PL: Do you think everyone believes there are people out there who are better than them? Even Bob Dylan?
JC: Well, probably at some point in the 80s he did.

PL: Who do you think is least likely to believe that anyone is better than them?
JC: As soon as you say that, you start to go downhill. No one should ever say that, I don’t think. The quality of your art gets affected.

PL: You’re seen as the epitome of New York cool. Who’s most likely in your life to puncture that cool? Your wife? Friends?
JC: I don’t know – a lot of people! I don’t even know what that [cool] means. If it means “dresses fashionably”, that’s silly. If it means “good person”, that’s a nice compliment. I think someone’s cool if they’re a genuine, compassionate person.

PL: Have your encounters proved Dylan’s dictum that you should never meet your heroes?
JC: Well, it’s difficult, because if you just go, “I love you, I love you,” it’s kind of a turn-off. That’s not how you pick up chicks, you know what I mean? You have to play it cool. But you can’t play it too cool. You have to be warm and respectful. It’s a dance. I mean, I’m talking theoretically – I fail at this every time. I totally put my foot in my mouth and make a fool of myself in front of anyone I have respect for. If you hang in there long enough, it’s OK to be yourself, to see if you can connect. But if you only have, like, 20 seconds to audition in front of your heroes, you’re probably likely – as I have – to make a fool of yourself.

PL: I presume you were joking when you said recently that the reason you left New York was there were too many “white people having brunch” at the weekend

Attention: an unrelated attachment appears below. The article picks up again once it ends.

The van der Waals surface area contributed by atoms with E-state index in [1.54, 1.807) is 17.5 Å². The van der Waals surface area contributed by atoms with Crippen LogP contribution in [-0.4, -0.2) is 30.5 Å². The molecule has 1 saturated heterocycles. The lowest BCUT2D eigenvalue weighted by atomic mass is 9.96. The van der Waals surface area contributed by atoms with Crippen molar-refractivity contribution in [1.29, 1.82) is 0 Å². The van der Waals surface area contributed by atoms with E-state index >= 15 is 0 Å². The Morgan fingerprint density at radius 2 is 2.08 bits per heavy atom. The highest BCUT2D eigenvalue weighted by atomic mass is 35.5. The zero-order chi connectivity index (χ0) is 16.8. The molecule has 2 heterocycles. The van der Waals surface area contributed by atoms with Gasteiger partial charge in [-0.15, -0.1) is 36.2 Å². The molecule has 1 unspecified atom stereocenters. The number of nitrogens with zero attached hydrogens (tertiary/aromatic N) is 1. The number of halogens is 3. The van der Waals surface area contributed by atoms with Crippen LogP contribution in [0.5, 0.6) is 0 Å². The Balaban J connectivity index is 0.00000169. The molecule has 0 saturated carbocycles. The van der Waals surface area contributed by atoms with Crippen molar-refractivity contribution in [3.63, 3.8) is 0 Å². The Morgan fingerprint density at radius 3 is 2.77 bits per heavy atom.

JC: Oh, man. I mean, it’s so true, but I shouldn’t have said that in an interview. The journalist didn’t quite get it.

PL: Have you just moved out?
JC: Yeah, but I’m still nearby, and I come in all the time. I’ve always wanted to live right outside and drive in, so I’m in the city a couple of times a week.

PL: Do you miss the dirty, seedy, Travis Bickle version of New York?
JC: Sure. There’s definitely a sweet spot, a middle ground, where it’s not, like, dangerous. That middle-ground neighbourhood has been eviscerated a little bit, I think. I have nothing against gentrification, by the way. It’s fine to have banks on every corner as far as the eye can see. It’s more the indirect horror [laughs] that comes from that. That’s the issue. On a personal level, the cool spots are definitely fewer and farther between. New York’s still cool, though.

PL: Are you more Lou Reed or Sam Cooke?
JC: Oh, that’s a toughie. Obviously Sam Cooke had a much better voice. I would have to say Lou Reed. In fact, I would say Bob Marley above both of them, just because of the body of poetry and writing. I think I’ve always been subtle in my songs. That’s why I’ve been working on lyrics, trying to improve them. I’ve been getting a little more specific. I don’t know if anyone cares, but as I hopefully get better I can get better at expressing myself. I think I’m going to be less misunderstood as I go out and do more interviews.

PL: Do people not get you?
JC: It’s complicated. I’m just working at it, I guess. Trying to figure it all out. I don’t know – I don’t really care. That’s your job.